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Diplomacy (DIP) WBC 2016 Report
Updated Oct. 25, 2016 Icon Key
26 Players Uffe Christensen, dk 2016 Status 2017 Status Event History
2016 Champion

A Picture is Worth a Thousand Words …

So this should keep you entertained:


This year, the Diplomacy Tournament was again the best two of three rounds with a central clock and scored using C-Diplo. In C-Diplo, all players are ranked based on finish at the end of the game, with the first three ranks earning bonus points. We had ten new players compete this year -- three of them women. We kicked off Diplomacy with a Friday afternoon Demo. We gave a away a free copy of the game to our best new player, Constance Carroll. She played the entire Intro Round while babysitting her one-month old niece. The child was better behaved than most Diplomacy players I know. 

The first round was dominated by Uffe Christensen of Denmark, who had not competed in a tournament since the 2002 EuroDipCon. He topped the board with a huge France. Meanwhile, the other board had a disgusting three-way tie for the top spot, thereby splitting all the bonus points. The finish also made it difficult to give away our Avalon Hill game prizes, as we originally planned on giving each board top a game. Instead, we instead provided them with the consolation prizes intended for the first out: Codenames.

The second round on Saturday was all about Russia. Constance Carroll returned to play after her teaching round, took her recent lessons to heart, and ran amok on the board. She teamed up with Michael Sullivan's Italy & David Sander's Turkey to knock out Austria. After Austria was eliminated, Michael and Constance went to work on Turkey and Germany together. The West stagnated early in the game and did not recover in time to stop the IR from rolling. Constance finished with an 11-center board top with Russia. On the other board, an AIR eliminated Turkey in 1904 then pushed west. Ron Fisher led the way with a 12-center Russia, followed by John Stevens' Austria and Geoff Mize's Italy with  eight centers each.

We picked up more players than we could seat in the third round, and so multiple veterans elected to sit out and coach our new players, including two-time champion David Rynkowski. Given the cost and competitive nature of WBC tournaments, this was a generous sacrifice indeed. John Tammes, one of our coaches, explained his decision as paying back his hobby and growing the game. "There are too many gray hairs playing these games. We need new blood," Tammes said. I've found this attitude common among many WBC players -- they want to keep an original title like Diplomacy alive, and so they're gracious & supportive of new players.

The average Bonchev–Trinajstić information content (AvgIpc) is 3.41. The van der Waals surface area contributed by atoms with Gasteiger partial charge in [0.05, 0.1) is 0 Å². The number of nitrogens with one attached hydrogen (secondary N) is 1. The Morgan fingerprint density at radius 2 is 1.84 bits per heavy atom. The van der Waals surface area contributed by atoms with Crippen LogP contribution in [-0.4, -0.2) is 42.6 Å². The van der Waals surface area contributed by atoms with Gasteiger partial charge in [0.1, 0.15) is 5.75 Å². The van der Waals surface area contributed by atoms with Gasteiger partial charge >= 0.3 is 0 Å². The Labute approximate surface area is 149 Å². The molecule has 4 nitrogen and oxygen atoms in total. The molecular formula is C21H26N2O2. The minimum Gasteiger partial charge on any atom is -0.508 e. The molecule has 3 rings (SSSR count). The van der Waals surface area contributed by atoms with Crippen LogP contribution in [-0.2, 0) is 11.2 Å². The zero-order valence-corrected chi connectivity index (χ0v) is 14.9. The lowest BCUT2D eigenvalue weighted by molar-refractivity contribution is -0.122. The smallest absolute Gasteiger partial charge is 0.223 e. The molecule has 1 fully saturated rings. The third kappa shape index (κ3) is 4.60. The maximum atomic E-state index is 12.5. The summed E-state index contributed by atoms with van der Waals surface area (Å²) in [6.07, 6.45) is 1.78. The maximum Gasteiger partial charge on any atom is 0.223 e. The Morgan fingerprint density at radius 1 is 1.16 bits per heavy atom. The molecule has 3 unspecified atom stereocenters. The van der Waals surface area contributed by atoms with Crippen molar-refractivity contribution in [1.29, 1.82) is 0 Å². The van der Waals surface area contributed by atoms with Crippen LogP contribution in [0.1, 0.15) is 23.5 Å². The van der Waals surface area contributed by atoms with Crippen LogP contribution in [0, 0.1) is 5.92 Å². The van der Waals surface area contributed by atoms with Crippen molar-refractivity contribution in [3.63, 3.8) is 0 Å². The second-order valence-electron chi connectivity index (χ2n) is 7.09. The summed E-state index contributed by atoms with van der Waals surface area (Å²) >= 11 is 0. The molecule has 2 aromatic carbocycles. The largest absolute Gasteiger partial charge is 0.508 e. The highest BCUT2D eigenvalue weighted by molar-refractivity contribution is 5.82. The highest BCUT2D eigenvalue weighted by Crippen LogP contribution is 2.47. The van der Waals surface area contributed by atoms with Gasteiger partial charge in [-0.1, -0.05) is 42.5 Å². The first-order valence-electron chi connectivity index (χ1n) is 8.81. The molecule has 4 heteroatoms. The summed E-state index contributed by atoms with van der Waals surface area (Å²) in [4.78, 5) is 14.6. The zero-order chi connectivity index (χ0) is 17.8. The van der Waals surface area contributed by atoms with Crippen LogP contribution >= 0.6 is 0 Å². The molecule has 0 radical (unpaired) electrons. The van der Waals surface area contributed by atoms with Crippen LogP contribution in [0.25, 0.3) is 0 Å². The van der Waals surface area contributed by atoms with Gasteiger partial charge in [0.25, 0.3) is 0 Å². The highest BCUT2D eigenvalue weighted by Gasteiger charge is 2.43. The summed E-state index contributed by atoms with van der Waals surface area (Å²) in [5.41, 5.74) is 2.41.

Round 3 had two 11-center England board tops by Harald Henning and Paul Konka, and a three-way board top between France, Austria, and Russia. While Paul Konka's two combined scores were great, he could not stop Uffe Christensen on the other board from earning the 2nd place bonus points as Germany. Two of the boards started with a western triple: Paul's England stabbed France AND Germany, whereas Uffe was content with a stab of Geoff Mize's France in coordination with Harald Henning's England. Uffe, who like our past champions only played two of three rounds (leaving no room for error), claimed the championship and two Best Country awards for his efforts.

The WBC 2016 Best Country Awards went to:

Angela McGavisk Harald Henning & Paul Konka Uffe Christensen Uffe Christensen Michael Sullivan Ron Fisher Geoff Mize
Austria England France Germany Italy Russia Turkey

The WBC 2016 Best New Player went to Constance Carroll.

2016 Laurelists Repeating Laurelists: 1
Paul Konka, MD Ron Fisher, NC Constance Carroll, NC Harald Henning, CT Michael Sullivan, PA
2nd 3rd 4th 5th 6th
One of the challenges of Diplomacy tournments
is the need for exact multiples of seven players.
No one outdoes GM Thomas Haver in funding extra prizes for
his tournament—including seven traditional Best Country plaques.


GM  Tom Haver [5th Year]  NA
 TJ Haver@Gmail.com  NA